Workplace conflict is inevitable, especially for nurses. Nursing jobs are difficult and working in the medical field can be extremely stressful. The hours are long, the shifts can be strenuous and you need to be ready for an emergency at the drop of a hat. It’s only a matter of time before someone has a bad day and tensions begin to rise.
Conflict will happen, and sometimes it’s even necessary. If there is a problem, it’s better to get it out in the open before tension starts to build or a problem occurs. However, as a nurse it’s important to remain calm and always have control of whatever situation you are in. Not only is the reputation of your hospital on the line when you slip up, but so is the health and wellbeing of your patients.
Use these six steps to effectively deal with work conflict as a nurse.
1 Avoid Conflict Around Patients
Patients are having a hard enough time in a hospital that they do not need the added stress and negativity of witnessing conflict between nurses. It puts them in a difficult situation and gives them a negative impression of your medical facility as a whole.
If you notice two nurses starting to quarrel near a patient, remind them that a patient is in the room and tell them that they can have the conversation somewhere else or at a different time.
2 Don’t Ignore the Conversation
You spend too much time at work to ignore the issue. This is why it’s important to have a conversation with your co-worker face-to-face to explain each side of the situation. A moderator is a good idea to get an outsider’s perspective of the situation and to keep things from getting personal.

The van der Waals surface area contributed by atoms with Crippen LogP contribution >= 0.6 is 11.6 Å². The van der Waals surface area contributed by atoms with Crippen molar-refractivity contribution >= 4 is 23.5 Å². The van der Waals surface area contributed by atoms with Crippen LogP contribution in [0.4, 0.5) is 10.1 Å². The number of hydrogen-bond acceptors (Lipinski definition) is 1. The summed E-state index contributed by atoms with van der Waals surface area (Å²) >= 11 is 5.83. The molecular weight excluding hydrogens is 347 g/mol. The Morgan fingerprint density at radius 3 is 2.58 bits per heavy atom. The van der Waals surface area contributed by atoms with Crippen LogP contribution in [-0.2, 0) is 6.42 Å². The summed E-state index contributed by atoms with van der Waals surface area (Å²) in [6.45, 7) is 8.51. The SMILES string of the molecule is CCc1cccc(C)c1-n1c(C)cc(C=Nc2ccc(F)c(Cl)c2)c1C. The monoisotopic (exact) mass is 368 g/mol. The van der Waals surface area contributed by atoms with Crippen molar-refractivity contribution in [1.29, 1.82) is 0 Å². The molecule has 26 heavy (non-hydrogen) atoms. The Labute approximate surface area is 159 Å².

3 Focus on Actions Not Personality
When you have your conversation, it’s important to stay focused on actions and moments as isolated incidents and not generalizations about your co-worker’s personality. Personal attacks or generalizations will only exacerbate the workplace conflict.
4 Listen Carefully
Don’t get too caught up in your side of the discussion that you neglect to hear why your co-worker has an issue. Even if you feel wronged, listening to your co-worker will only help you to properly address their concerns.
5 Clearly Establish the Areas of Conflict
By pointing out and agreeing upon the areas of conflict, you clearly establish what needs to be remediated.
6 Create a Plan for Remediation
It may be as simple as having a conversation that gets both parties on the same page, but for more serious issues, it’s important to create a plan that will effectively remediate workplace conflict and stick to it. You may have to request another shift or find a different clinic entirely.
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